2023 Global Water Monitor Report shows several climate records for Saudi Arabia

In its second annual Global Water Monitor Report, the Global Water Monitor Consortium, which includes KAUST) Assistant Professor Hylke Beck, reports that 77 of 249 countries experienced their hottest years on record in 2023. For Saudi Arabia, 2023 was its third hottest, with 2021 setting the record. However, 2023 was its highest for precipitation in more than 20 years.

The Global Water Monitor Report describes the water cycle across the globe using satellite data collected and interpreted by its authors. This year's report adds to the number of parameters studied compared with the previous one. It also highlights 19 regions that experienced extreme changes in water-related climate factors, such as flooding, fires, droughts and more.  

Other notable findings include the frequency of record hottest months being the highest ever and nearly two times higher than the previous record. For Saudi Arabia, vegetation vigor, or “greenness,” was also its highest in since 2001, and for Saudi Arabia, it reached a record high in 2023: almost 8% higher than the long-term average (2001–2023). This greening was widespread across the country and especially pronounced in ranges along the southern Red Sea coast. In addition, January and May saw the highest precipitation levels ever recorded for those two months in Saudi Arabia (1979-2023).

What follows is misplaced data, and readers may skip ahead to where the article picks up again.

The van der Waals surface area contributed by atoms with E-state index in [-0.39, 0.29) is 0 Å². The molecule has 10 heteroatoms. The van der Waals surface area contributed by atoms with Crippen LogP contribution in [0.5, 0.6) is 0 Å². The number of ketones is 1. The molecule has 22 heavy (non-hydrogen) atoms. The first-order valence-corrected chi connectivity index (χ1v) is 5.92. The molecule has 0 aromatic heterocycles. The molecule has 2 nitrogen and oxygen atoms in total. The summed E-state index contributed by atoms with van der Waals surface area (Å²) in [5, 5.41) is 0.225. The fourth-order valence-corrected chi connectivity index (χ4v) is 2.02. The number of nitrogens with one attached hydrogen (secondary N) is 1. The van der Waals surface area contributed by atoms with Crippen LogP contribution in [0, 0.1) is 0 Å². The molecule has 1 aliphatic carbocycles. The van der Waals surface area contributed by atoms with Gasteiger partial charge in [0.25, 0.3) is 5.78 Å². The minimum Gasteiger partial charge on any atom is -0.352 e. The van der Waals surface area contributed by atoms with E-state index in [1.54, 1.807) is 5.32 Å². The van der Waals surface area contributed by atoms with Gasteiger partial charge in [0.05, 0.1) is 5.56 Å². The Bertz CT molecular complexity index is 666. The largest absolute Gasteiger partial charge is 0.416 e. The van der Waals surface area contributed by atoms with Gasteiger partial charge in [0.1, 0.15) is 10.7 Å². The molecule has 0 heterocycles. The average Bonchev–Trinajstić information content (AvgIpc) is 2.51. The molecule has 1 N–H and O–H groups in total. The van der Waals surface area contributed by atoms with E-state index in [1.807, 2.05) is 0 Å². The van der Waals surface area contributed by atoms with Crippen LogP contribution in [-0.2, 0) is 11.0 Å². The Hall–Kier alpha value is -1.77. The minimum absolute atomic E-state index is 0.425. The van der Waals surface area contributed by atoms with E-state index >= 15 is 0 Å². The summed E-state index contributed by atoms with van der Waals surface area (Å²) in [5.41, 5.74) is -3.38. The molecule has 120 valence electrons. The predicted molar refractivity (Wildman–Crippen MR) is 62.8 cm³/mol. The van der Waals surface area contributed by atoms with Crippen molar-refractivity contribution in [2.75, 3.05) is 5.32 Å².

"As the vegetation in the country is generally constrained by water availability, this increase in greenness can be primarily attributed to the higher levels of rainfall experienced this year," explained Beck.

Overall, the report provides a straightforward summary of where global water resources stand today, highlighting the key challenges and developments of 2023, and is intended for all stakeholders, not just scientists. The findings underscore the growing threat posed by climate change, including groundwater depletion.

"The consortium's next step is to keep releasing these reports yearly, integrating newer and better data sources. We're committed to making the presentation clearer and more engaging, ensuring that the information is not only thorough but also accessible to laypeople," said Beck.

The report is available for download on the Global Water Monitor Consortium's website: